Watermelons, Physics and Seat Belts
Think back to when you studied physics in school. There’s a principle related to Newton’s laws of motion called inertia. Inertia is an object’s tendency to resist changes in motion. So, if something isn’t moving, it’s going to resist being moved. On the other hand, if something IS moving, it’s going to resist stopping.
AvatarFleet teaches this principle to truck drivers when we talk about load securement. Let’s say you set a watermelon on the bed of your truck. No tie downs, straps or anything to keep it from moving around. If the truck is moving at 65 miles per hour, so is the watermelon. Because of inertia, the watermelon won’t stop just because the truck stops. It will resist stopping. So what happens if you stop suddenly? The watermelon will go flying forward and splatter against the back of the truck cab. If you properly secure it to the truck bed, though, it will stop when the truck stops.
You vs. Physics
In case you didn’t know, the same goes for you in the car. When you’re driving, you’re traveling at the same speed as your vehicle. When your vehicle stops, you stop with it. Think of your seat belt as the securement and yourself as the cargo. Your seat belt stops you from continuing to move when your vehicle stops.
Sure, if you apply the brakes and stop gradually, you’ll slow down just like your vehicle, with or without your seat belt. But that’s assuming you plan to stop. What if the unexpected happens? What if you have an accident? If that’s the case, your vehicle will stop but you won’t. The crash could eject you from the vehicle, and unless you wear a helmet and protective gear while you drive, that spells trouble for you.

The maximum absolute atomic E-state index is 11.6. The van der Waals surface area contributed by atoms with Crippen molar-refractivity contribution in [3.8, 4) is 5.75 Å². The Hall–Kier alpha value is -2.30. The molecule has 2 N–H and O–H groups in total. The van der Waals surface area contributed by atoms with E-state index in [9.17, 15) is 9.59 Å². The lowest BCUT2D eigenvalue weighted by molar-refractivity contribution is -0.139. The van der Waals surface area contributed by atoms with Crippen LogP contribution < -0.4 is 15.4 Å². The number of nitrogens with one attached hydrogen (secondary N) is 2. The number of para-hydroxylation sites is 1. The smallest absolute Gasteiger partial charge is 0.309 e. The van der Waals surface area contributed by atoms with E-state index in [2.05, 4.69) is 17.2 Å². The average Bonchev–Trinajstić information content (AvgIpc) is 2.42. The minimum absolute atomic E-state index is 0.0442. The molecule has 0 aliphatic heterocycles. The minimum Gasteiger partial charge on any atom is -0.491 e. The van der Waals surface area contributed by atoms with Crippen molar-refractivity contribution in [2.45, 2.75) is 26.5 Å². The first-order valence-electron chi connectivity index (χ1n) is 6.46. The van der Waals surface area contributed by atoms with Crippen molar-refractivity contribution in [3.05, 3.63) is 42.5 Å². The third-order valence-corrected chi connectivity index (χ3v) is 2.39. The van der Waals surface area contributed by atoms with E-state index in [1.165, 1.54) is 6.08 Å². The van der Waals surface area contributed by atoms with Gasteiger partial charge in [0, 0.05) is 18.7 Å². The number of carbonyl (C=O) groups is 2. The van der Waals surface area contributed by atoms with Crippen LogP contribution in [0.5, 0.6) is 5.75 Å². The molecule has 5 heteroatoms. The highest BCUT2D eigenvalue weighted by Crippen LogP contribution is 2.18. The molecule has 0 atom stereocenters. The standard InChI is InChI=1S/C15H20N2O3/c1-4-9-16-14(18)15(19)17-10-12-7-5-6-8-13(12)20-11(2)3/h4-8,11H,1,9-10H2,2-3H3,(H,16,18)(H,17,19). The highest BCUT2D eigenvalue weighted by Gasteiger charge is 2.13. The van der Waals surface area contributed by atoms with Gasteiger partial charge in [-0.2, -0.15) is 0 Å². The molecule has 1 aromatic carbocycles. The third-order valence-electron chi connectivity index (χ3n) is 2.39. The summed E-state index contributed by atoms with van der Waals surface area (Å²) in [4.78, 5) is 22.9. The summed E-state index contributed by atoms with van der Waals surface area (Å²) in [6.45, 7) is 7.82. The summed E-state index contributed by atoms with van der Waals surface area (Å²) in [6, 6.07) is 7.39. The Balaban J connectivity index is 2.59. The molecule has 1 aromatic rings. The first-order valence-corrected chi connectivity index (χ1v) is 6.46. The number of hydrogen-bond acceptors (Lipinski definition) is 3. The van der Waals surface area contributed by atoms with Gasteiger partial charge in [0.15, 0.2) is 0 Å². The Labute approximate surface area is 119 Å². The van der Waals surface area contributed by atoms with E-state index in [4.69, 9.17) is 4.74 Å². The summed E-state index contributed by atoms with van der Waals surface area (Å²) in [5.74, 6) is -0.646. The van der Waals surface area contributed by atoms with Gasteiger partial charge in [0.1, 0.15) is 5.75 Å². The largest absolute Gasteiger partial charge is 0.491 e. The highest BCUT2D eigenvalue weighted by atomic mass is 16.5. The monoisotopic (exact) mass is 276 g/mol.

I’m baffled that some people don’t wear seatbelts. About 85 to 90% of drivers wear their seat belts. That’s obviously a ton of people, but I still wonder about that small chunk that don’t. Pardon my bluntness, but if you’re in that category, what is your reason? You can’t possibly have a good one.
Car accidents are the leading cause of death among those 5 to 34 years old in the United States. Wearing your seat belt is the simplest and most effective way to protect yourself while driving, and here’s why:
No Ifs, Ands Or Buts
Some people will inevitably argue against seat belts to the bitter end (which is statistically sooner for them than the rest of us). They’ll say it’s uncomfortable, that it’s not necessary for short car rides or that they’re just such a good driver they won’t have an accident. Debunking these is so easy, it’s almost not worthwhile, but for prosperity’s sake, let’s go for it.
1. IT’S UNCOMFORTABLE
Neither is being flung from your car at 30 miles per hour. And it certainly wouldn’t be comfortable for the person who has to live with the fact they killed you, or your family.
2. IT ISN’T NECESSARY FOR SHORT CAR RIDES
It only takes one second for a car accident to happen. Therefore, any trip that’s longer than the time it takes to move your foot from the brake pedal to the accelerator warrants the use of a seat belt.
3. BECAUSE I’M A GOOD DRIVER, I DON’T HAVE ACCIDENTS
This is my favorite. You “don’t have accidents”? In case you didn’t know, the nature of accidents is that you don’t plan to have them. I hate to use a cliché, but expect the unexpected.
Sorry for all the snark, but if you don’t wear a seatbelt, there are 9-year-old kids with more foresight than you. Please, for everyone’s safety, buckle-up and practice good safe driving behaviors.
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